With that model in mind, OCP is happy to announce the release of the first set of specifications:

  1. Secure Boot - covers the requirements needed in order to be able to verify firmware integrity during boot.
  2. Peripheral Attestation - covers the requirements for having a unique identity for every device, and the ability to securely communicate device measurements from the AC RoT to the PA RoT.
  3. Threats Scope - a document that explains the various threat vectors being defended against, and helps map each of them to relevant feature requirements in the specs. This document also has, in the appendix, a conformance checklist that vendors will be expected to provide to the OCP community.

Keeping firmware integrity is critically important, but security is not complete until the firmware itself is improved to minimize chances of vulnerabilities. To that end, OCP has partnered with the Cloud Security Industry Summit organization (CSIS), and together published a Secure Firmware Development Best Practices Document residing in the OCP Github, that outlines critical requirements for developing secure firmware, along with a checklist that any firmware developer should follow. We encourage the community to contribute to this document and make it a living piece of information that continuously incorporates new and improved best practices.


As part of the Open Compute initiative to help customers know what to expect from compliant systems, there will be a new system to get OSF compliance badges. Similarly, OCP Security has defined a three-level badge that vendors can claim compliance to. We expect the badge system to take effect during 2021.


We expect security badges to have the following levels:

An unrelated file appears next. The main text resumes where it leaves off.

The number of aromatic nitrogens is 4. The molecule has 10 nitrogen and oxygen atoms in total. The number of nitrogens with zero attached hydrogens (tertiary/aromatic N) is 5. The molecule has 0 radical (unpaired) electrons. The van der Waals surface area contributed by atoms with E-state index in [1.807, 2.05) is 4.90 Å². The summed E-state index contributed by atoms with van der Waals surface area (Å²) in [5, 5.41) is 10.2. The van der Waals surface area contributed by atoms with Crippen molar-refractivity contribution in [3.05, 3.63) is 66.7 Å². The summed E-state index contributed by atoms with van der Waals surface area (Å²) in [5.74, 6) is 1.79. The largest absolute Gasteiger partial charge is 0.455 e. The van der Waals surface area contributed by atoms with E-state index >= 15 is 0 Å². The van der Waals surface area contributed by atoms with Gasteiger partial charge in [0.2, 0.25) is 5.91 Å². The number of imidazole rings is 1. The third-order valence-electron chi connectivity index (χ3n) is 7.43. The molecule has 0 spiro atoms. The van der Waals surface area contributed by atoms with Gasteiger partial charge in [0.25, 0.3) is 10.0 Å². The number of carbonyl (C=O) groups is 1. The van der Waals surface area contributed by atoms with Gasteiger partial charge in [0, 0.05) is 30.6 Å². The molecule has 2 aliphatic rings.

• Bronze - For platforms and devices that implement all secure boot and attestation mandatory features support, and have provided the necessary conformance statement based on the threats that they have addressed.
  • Silver - For platforms that, in addition to meeting the Bronze requirements, have also implemented platform recovery, and are willing to open parts of their solution to the community.
  • Gold - For platforms that have implemented all the silver requirements, have implemented the optional features in the OCP specifications, and are fully open sourcing their root-of-trust firmware for community scrutiny.

The badge system will be updated on a yearly basis, and OCP will look forward to seeing many OCP platforms going after the gold badge for 2021.


Many member companies have contributed to these specs, and we would like to use this opportunity to thank everyone for their contributions.


The OCP Security work is not complete. We are now working on the next round of specs, which will cover Secure Firmware Updates and Recovery, Platform Requirements, and more. You can expect these to be released in the coming months.


You are also invited to join the security sessions during Tech Week. Just go to the event agenda, and select the Security track sessions to see what’s happening.


You can always find all of our specs on our Wiki page. We welcome additional community contributions!